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One of the ‘Beaumont 5’ returns to U.S.

What brought Salamata back

FORT WAYNE, Ind. – Local 4 has been following the incredible journey of the “Beaumont 5” for two years.

The children from rural Africa were brought to Metro Detroit for life-changing surgeries.

When all of the children safety returned home, we thought the story was done. One little girl named Salamata had other plans.



All of the “Beaumont 5” had surgery to repair their cleft lips and palates at Beaumont Hospital. Salamata spent eight months with Nick and Betsy Weiss and their four sons in Fort Wayne, Indiana, before returning home to her grateful parents.

But when Salamata developed a common complication, her parents asked if she could come back to the United States for more surgery. The Weiss family had been heartbroken to say goodbye to Salamata. They were beyond thrilled to welcome her back.

“It all just happened within 30 seconds. I think of just, like, every emotion that you could feel. Like, from excitement, to fear, to like, ‘What is it going to be like?’ To elation," Betsy Weiss said.

Weiss envisioned a Hallmark reunion.

“It was going to be amazing. It was going to be beautiful. She was going to run to us, and I was going to put my arms out, and she was going to remember me. She was going to be so excited to see the boys,” Betsy Weiss said.

The reunion didn’t quite go like that.

“She just immediately screamed. Balled held onto Rebecca, just terrified,” Betsy Weiss said.

But things started to change the next morning at breakfast.

“She started singing, or doing the motions to, ‘Itsy Bitsy Spider,’ and that was something we always did together, and I thought, ‘She remembers something.’ 'Cause I know that her African mama is not doing ‘Itsy Bitsy Spider’ motions with her,” said Weiss.

Salamata has continued to amaze them.

“The first time that I gave her a bath, I thought I was going to give her a bath like a little American baby,” said Weiss. “No, she can totally 100 percent wash herself. It was really cool to see, but it made me just see like culturally, she has too. Her mom has five other kids, so I’m sure they taught her that right away like how to take care of herself.”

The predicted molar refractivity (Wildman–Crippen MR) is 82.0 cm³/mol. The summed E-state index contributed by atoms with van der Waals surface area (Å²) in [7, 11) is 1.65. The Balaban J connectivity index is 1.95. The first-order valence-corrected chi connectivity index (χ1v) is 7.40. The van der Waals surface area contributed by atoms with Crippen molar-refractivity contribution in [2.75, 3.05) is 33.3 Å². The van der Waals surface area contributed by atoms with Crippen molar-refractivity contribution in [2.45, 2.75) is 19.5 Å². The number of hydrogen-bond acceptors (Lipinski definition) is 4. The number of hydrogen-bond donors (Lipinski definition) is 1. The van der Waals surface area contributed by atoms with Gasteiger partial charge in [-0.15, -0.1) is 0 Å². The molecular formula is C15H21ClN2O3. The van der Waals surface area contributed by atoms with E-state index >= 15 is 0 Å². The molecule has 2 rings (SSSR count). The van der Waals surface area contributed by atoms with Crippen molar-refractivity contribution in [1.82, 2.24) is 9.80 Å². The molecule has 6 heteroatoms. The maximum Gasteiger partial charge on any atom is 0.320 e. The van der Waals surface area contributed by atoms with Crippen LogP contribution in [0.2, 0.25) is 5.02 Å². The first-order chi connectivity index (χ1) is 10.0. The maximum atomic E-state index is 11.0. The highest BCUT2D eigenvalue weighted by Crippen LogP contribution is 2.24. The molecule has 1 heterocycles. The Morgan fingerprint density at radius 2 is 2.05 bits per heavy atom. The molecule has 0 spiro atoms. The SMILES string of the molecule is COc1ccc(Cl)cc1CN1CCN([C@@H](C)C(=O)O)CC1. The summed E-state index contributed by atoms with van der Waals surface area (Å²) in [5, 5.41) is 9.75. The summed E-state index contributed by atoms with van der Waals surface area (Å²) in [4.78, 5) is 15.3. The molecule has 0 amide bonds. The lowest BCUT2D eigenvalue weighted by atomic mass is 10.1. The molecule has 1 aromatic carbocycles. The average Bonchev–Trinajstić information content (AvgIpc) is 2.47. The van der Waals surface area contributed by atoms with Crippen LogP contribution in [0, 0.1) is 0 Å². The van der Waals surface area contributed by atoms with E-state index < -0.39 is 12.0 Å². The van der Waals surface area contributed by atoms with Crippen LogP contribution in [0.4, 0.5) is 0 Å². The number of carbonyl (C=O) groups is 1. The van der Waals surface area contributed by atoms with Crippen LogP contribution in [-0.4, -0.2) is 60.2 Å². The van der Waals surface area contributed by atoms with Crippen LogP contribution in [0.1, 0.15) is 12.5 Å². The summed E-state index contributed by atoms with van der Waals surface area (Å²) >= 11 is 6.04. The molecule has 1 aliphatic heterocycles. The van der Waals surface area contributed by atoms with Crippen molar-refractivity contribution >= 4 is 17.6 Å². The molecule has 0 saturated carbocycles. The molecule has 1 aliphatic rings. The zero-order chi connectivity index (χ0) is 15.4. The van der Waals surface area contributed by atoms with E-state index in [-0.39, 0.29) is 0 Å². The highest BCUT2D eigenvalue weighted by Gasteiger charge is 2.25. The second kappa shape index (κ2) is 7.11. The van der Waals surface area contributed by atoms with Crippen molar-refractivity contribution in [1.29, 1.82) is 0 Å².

They talk about her parents every day, and they're honored that they trust their family enough to send Salamata back.

"That made us feel both just really good, knowing that they trusted us and that we did a good job with their child," said Weiss.

Doctor Kongkrit Chaiyasate at Beaumont Hospital in Royal Oak was able to repair the small hole that had formed in Salamata's palate and complete other reconstructive work too.

Salamata celebrated her 3rd birthday in November.

She has quickly readjusted to life in the United States. Her favorite song?

“I was gonna say ‘Jesus Loves Me,’ and then I thought, 'Nope, it’s probably ‘Baby Shark,’” laughed Weiss.

Watching Salamata play with the Weiss' four sons, it's clear how much she is loved here.

Salamata's crib is in a large walk-in closet just feet from the Weiss' bed.

"We always kind of joked around when we first looked at this house, we were always like 'Man, that's just a ridiculously big closet. What's the point? Why does anybody need a closet this big? We don't need this," said Weiss.

Shortly after Salamata arrived, it hit them.

"That's why we needed that closet," said Weiss. "It made just the perfect little spot for her."

Salamata is scheduled to return home in January. As they prepare to say goodbye again, Nick and Betsy Weiss remember a message from her parents.

"Essentially what it said was, 'We know that we could never repay you for everything that you have done for our daughter, and we forever will be thankful to your family for that. But we want you to know that even though we can't give her what you can give her, we love her just as much as you do and just the same,'" said Betsy Weiss.

“I think it’s always helpful knowing just in your mind that she’s going back to a family that wants her and loves her,” Nick Weiss said.

"We had heard that her mother's first comment when she saw Salamata was, 'Now my life is complete again,'" said Betsy Weiss. "How do you beat that?"

Ray of Hope Medical Missions has brought almost 60 children to United States for surgery in the past seven years. They do it all with donations and have an all-volunteer staff.

To learn more or make a donation, click here.